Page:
If you haven't read about them, perhaps reading the rationale for the theory will give you a better basis of the pros and cons of how you are now doing things, and that would be sufficient to rebalance your efforts.

Committing to following one of these methodologies for a project, to try it out, might be a way to "break the habit" if simply absorbing the ideas from reading about them isn't enough.

Martin Fowler is a good author on the subject.

"It's after the end of the world! Don't you know that yet?"
Offline Troubleshoots

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Damn maths.


« Reply #9 - Posted 2013-10-28 14:01:15 »

Surely it's good to be organised and more efficient. The hard part is starting the project. If you feel that way, like I always do, you spend hours on the core set-up. Once you've completed it once though, you can copy it for the next project and tweak it to your needs.

Why are all OpenGL tutorials written in Brainf**k?
Games published by our own members! Check 'em out!
Legends of Yore - The Casual Retro Roguelike
Offline Roquen
« Reply #10 - Posted 2013-10-28 14:31:54 »

Quote
..having an uncontrollable need to make it as flexible and organized as possible. This is good in some cases, ...
There are no good cases...you can't even make a realistic hypothetical situation (include a tutorial) where this is good.
Offline xsvenson
« Reply #11 - Posted 2013-10-28 15:01:50 »

(With an overzealous generalization) There are 2 groups of people here: the tinkerers and the content providers.

The tinkerers are those, that are more interested in the engines and technology. They are those that write everything from scratch and are less likely to use framework and libraries already present. The good side is having a good knowledge of the system and processes. The con, however, is that there is less likely a finished product (a game in this context), since all the effort goes into "optimizing" and "making things better". Make no mistake, however, there are very impressive tinkering results scattered on this boards. For example the shader based particle engine was my favorite.

The content providers are those, that are interested in making something workable. Coding, as such, is just the means and often, an annoying step. They are more interested in getting the game out, as such they use all the libraries and frameworks that make them do the least work for the most profit (in the efficiency sense). Those are the ppl that pop up from somewhere, demo a game, that's already in the Android market place, at the same time being new to java and LibGDX. (which is, once again, very impressive, seeing how many finished games I have )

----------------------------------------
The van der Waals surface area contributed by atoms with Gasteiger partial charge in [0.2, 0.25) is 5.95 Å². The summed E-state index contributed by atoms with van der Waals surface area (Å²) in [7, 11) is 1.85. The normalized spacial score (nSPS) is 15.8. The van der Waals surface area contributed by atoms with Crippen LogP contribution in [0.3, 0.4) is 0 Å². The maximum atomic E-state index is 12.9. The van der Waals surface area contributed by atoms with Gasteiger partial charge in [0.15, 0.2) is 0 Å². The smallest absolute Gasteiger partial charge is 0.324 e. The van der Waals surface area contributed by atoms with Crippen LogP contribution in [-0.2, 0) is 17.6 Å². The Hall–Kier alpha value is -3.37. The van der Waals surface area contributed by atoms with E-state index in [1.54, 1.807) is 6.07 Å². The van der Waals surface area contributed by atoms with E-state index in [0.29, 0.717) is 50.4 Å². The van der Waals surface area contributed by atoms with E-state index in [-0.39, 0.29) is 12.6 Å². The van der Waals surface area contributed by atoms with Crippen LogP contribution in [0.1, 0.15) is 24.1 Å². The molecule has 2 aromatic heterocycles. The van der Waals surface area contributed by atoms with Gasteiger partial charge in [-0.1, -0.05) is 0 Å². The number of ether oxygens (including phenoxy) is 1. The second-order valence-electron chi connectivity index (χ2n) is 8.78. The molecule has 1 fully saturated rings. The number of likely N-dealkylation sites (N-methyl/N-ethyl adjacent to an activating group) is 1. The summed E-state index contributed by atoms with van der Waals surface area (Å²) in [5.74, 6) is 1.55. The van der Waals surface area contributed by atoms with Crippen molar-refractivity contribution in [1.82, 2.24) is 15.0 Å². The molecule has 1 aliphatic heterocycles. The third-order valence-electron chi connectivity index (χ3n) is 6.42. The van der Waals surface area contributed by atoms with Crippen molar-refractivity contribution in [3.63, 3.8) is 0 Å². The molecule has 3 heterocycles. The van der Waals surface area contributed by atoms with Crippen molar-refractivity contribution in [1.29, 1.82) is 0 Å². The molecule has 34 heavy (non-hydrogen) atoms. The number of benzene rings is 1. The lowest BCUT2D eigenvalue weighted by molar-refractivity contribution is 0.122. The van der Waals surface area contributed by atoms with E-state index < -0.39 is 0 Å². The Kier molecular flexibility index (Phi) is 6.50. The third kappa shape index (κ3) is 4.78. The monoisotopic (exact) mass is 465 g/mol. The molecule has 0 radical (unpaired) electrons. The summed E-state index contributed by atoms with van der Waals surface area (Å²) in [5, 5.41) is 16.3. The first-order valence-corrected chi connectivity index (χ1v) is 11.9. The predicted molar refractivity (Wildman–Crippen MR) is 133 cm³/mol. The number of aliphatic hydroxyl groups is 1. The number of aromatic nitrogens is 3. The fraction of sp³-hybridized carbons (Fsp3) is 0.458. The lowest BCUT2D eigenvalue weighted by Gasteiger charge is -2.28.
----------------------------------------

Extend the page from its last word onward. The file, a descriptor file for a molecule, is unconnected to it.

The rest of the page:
The question is, are those 2 groups mutually exclusive, static or transitional states. Are they 2 parts of the same, personal, evolution tree. Or maybe the transitional state is actually a 3rd group?

If they are transitional states, then You just need time and experience. At one point, You will organize Yourself into more productive and less obsessed with side/meta issues. I, myself, have gone from "I must write everything myself" to "I wish I wouldn't have to write so much code".

Also, when ppl are suggesting libraries and frameworks, then those suggestions are come from the content providing part, since they really ease Your workload and give You more resources (Your time) for making a game (making content vs tinkering).

“The First Rule of Program Optimization: Don't do it. The Second Rule of Program Optimization (for experts only!): Don't do it yet.” - Michael A. Jackson
Offline wessles

JGO Wizard


Medals: 67
Projects: 4
Exp: 3 years


Profile picture isn't relevant.


« Reply #12 - Posted 2013-10-28 19:58:49 »

Quote
..having an uncontrollable need to make it as flexible and organized as possible. This is good in some cases, ...
There are no good cases...you can't even make a realistic hypothetical situation (include a tutorial) where this is good.